Tory MP Brendan Clarke-Smith has said today's clash between protesters and police - during Remembrance weekend - demonstrates that Suella Braverman was "right" to question the decision-making of the Met Police last week.
Police were forced to use batons to hit back protesters as they breached police lines, while hundreds of screaming Britons were heard chanting "England 'til I die".
This comes just one day after Suella Braverman penned an Op-Ed in the Times, accusing the Met Police for "playing favourites" when it comes to the policing of protests.
She said the pro-Palestinian marches are "problematic" because of "violence around the fringes", in addition to "highly offensive" chants, posters and stickers.
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Some have blamed Braverman for today's violence, claiming the remarks have stoked up tensions in Britain.
Baroness Warsi, a Conservative peer, said the Home Secretary "had lit the touch paper and ignited community tensions" with her remarks.
She told the Evening Standard: "Couching the planned demonstration as 'armistice day vs a hate march,' she has pitched community against community and set a noisy call for peace against a quiet moment of reflection to mark the war."
But Tory MP Brendan Clarke-Smith dismissed those blaming Braverman for the disruption as "daft", adding: "These protests have been going on for weeks and this clash with Armistice Day had been scheduled for a while.
"If anything it shows she was right."
Fellow Tory MP Jonathan Gullis hit out at the protesters, dismissing them as "deeply unpatriotic".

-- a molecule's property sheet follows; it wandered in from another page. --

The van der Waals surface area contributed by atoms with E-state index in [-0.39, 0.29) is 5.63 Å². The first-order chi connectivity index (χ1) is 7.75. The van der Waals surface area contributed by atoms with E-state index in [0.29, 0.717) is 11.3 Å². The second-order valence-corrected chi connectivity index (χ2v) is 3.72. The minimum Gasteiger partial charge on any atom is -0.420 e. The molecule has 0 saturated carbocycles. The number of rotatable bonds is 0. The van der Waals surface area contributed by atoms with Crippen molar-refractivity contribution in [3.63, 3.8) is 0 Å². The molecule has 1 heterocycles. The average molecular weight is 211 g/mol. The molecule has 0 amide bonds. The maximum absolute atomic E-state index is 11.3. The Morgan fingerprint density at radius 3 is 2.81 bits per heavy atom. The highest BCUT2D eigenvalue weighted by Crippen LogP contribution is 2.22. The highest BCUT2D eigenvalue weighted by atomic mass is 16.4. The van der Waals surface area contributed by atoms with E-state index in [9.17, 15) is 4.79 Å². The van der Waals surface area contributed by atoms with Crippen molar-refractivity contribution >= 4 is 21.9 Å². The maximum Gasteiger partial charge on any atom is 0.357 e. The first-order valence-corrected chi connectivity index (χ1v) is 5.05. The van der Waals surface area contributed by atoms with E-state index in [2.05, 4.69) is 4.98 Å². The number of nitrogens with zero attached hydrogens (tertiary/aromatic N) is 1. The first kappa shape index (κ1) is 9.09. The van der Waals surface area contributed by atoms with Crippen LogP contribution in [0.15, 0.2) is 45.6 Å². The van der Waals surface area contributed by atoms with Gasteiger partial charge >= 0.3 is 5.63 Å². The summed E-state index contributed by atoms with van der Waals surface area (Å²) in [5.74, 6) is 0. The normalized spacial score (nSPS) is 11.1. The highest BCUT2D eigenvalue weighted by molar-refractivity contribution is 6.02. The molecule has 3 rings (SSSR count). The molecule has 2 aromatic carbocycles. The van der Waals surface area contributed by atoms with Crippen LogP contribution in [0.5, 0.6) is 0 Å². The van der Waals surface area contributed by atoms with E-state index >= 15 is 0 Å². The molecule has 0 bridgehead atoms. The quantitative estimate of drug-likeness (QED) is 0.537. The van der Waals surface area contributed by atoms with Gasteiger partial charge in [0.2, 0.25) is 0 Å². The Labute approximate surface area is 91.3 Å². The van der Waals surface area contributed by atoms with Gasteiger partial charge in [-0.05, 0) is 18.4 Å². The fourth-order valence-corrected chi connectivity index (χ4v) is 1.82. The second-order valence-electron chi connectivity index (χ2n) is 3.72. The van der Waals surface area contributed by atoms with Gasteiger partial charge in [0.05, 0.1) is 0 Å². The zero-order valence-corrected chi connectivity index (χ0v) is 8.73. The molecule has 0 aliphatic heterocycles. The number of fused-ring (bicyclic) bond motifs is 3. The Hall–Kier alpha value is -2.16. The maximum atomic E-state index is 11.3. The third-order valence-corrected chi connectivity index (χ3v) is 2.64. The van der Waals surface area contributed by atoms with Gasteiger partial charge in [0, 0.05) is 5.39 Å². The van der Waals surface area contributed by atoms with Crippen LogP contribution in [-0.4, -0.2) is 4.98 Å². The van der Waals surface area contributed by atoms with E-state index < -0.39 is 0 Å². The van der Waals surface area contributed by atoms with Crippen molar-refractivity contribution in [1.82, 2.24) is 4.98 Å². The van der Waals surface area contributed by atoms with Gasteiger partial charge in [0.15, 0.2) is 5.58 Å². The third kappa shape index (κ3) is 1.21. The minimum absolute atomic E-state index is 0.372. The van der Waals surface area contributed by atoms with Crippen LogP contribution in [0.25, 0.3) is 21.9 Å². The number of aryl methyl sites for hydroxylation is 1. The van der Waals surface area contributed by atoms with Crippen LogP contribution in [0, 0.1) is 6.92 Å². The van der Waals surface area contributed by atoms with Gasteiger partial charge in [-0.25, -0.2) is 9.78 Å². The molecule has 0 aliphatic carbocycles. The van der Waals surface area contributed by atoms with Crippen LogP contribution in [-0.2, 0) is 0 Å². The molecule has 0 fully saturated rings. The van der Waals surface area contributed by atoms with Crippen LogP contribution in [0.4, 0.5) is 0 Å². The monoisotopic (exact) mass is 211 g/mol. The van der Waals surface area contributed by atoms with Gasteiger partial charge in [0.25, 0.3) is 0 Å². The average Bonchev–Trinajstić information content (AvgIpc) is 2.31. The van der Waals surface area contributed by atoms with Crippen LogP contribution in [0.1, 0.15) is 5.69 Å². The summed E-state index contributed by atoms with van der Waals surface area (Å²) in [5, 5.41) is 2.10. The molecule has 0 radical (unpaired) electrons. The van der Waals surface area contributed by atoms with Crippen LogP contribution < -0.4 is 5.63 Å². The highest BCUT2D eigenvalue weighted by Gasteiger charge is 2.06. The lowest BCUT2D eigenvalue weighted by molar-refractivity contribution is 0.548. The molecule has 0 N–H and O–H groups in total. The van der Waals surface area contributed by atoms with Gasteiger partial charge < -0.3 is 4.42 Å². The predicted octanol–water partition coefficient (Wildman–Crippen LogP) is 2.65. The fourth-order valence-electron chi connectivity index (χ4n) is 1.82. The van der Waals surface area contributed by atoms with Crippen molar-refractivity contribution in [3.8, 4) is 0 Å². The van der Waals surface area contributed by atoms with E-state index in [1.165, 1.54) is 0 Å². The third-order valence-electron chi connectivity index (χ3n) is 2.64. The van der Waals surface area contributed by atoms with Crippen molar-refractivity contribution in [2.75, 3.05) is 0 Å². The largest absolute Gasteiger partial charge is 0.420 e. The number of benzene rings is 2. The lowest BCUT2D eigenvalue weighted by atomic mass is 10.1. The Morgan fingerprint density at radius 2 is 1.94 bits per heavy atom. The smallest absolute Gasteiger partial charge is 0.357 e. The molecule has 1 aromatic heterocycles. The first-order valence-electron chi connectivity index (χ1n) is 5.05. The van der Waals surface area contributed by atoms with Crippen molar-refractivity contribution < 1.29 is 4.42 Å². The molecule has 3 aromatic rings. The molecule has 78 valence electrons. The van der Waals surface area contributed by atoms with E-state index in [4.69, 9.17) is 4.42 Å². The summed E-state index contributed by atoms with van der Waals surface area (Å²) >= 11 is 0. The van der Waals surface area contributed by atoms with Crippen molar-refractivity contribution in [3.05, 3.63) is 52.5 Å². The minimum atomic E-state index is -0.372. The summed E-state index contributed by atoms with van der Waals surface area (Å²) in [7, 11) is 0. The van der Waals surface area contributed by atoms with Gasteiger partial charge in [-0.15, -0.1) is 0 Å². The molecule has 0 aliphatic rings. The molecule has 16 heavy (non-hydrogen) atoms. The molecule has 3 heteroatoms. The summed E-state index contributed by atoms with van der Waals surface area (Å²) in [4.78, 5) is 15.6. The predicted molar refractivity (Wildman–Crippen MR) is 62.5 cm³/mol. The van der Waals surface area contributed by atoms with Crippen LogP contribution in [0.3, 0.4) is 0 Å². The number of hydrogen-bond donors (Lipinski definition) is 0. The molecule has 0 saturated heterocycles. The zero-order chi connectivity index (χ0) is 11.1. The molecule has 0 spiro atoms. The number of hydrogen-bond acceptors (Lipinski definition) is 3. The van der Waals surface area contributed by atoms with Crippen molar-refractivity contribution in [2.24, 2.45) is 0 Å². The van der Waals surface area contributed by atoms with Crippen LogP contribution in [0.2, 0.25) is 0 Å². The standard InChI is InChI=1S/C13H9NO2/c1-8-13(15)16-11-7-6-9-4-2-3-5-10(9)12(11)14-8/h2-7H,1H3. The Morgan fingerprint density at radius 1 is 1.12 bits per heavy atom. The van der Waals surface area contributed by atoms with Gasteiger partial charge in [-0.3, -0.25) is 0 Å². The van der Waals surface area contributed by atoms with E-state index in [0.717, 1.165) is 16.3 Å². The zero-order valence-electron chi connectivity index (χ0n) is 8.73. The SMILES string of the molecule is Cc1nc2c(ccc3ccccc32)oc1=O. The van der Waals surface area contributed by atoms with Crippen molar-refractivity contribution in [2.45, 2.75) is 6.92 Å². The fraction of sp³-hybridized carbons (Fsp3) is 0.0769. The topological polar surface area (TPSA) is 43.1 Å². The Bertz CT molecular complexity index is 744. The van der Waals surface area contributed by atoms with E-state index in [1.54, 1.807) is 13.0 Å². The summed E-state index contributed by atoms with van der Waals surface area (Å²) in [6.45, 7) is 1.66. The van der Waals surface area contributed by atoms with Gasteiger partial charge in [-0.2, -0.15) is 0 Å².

Writing on X, he said: "These acts of thuggery are completely unacceptable and deeply unpatriotic.
"All this mindless yobbery does is undermine the overwhelming law abiding majority of British people who want this weekend to remain sacred and solemn, so as a nation we can remember our glorious dead."
Protesters have been banned from the area around the Cenotaph in Whitehall as officers will form a “ring of steel” around the Remembrance monument.
Police chiefs say that anyone “believed to be part of, or associated with, the pro-Palestinian demonstration trying to assemble in this area can be arrested”.
Earlier this week, Met Police Commissioner Sir Mark Rowley vowed to do “everything in our power to ensure they pass without disruption”.
He said: “The events taking place this weekend are of great significance and importance to our nation.
“I completely recognise the significant public and political concern about the impact of ongoing protest and demonstrations on this moment of national reflection.